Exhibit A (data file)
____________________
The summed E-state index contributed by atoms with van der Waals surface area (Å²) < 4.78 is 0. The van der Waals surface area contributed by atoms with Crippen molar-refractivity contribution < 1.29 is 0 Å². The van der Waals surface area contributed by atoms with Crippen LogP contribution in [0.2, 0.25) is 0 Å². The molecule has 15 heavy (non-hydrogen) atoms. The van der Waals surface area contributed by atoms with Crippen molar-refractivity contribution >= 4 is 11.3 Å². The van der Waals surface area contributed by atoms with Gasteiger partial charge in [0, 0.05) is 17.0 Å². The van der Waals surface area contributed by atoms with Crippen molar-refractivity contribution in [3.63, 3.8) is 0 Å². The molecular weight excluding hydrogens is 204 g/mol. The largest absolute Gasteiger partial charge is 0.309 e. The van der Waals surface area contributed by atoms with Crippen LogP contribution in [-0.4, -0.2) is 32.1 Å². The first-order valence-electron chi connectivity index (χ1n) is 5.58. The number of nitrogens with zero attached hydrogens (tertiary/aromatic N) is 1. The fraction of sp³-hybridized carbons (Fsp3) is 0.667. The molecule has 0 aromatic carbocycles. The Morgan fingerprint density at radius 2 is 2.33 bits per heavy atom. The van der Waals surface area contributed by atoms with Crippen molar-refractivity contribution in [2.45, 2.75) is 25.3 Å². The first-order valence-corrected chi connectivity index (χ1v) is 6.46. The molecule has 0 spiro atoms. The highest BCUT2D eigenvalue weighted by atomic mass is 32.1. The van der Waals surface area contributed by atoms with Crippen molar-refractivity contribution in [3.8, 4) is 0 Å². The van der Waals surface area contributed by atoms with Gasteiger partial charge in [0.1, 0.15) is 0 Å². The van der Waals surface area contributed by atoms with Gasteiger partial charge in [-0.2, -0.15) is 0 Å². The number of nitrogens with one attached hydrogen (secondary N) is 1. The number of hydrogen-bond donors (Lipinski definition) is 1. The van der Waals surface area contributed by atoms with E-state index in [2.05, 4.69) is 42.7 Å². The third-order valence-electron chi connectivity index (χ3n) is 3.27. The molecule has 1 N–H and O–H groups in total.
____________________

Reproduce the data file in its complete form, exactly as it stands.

The summed E-state index contributed by atoms with van der Waals surface area (Å²) < 4.78 is 0. The van der Waals surface area contributed by atoms with Crippen molar-refractivity contribution < 1.29 is 0 Å². The van der Waals surface area contributed by atoms with Crippen LogP contribution in [0.2, 0.25) is 0 Å². The molecule has 15 heavy (non-hydrogen) atoms. The van der Waals surface area contributed by atoms with Crippen molar-refractivity contribution >= 4 is 11.3 Å². The van der Waals surface area contributed by atoms with Gasteiger partial charge in [0, 0.05) is 17.0 Å². The van der Waals surface area contributed by atoms with Crippen molar-refractivity contribution in [3.63, 3.8) is 0 Å². The molecular weight excluding hydrogens is 204 g/mol. The largest absolute Gasteiger partial charge is 0.309 e. The van der Waals surface area contributed by atoms with Crippen LogP contribution in [-0.4, -0.2) is 32.1 Å². The first-order valence-electron chi connectivity index (χ1n) is 5.58. The number of nitrogens with zero attached hydrogens (tertiary/aromatic N) is 1. The fraction of sp³-hybridized carbons (Fsp3) is 0.667. The molecule has 0 aromatic carbocycles. The Morgan fingerprint density at radius 2 is 2.33 bits per heavy atom. The van der Waals surface area contributed by atoms with Crippen molar-refractivity contribution in [2.45, 2.75) is 25.3 Å². The first-order valence-corrected chi connectivity index (χ1v) is 6.46. The molecule has 0 spiro atoms. The highest BCUT2D eigenvalue weighted by atomic mass is 32.1. The van der Waals surface area contributed by atoms with Crippen molar-refractivity contribution in [3.8, 4) is 0 Å². The van der Waals surface area contributed by atoms with Gasteiger partial charge in [0.1, 0.15) is 0 Å². The van der Waals surface area contributed by atoms with Gasteiger partial charge in [-0.2, -0.15) is 0 Å². The number of nitrogens with one attached hydrogen (secondary N) is 1. The number of hydrogen-bond donors (Lipinski definition) is 1. The van der Waals surface area contributed by atoms with E-state index in [2.05, 4.69) is 42.7 Å². The third-order valence-electron chi connectivity index (χ3n) is 3.27. The molecule has 1 N–H and O–H groups in total.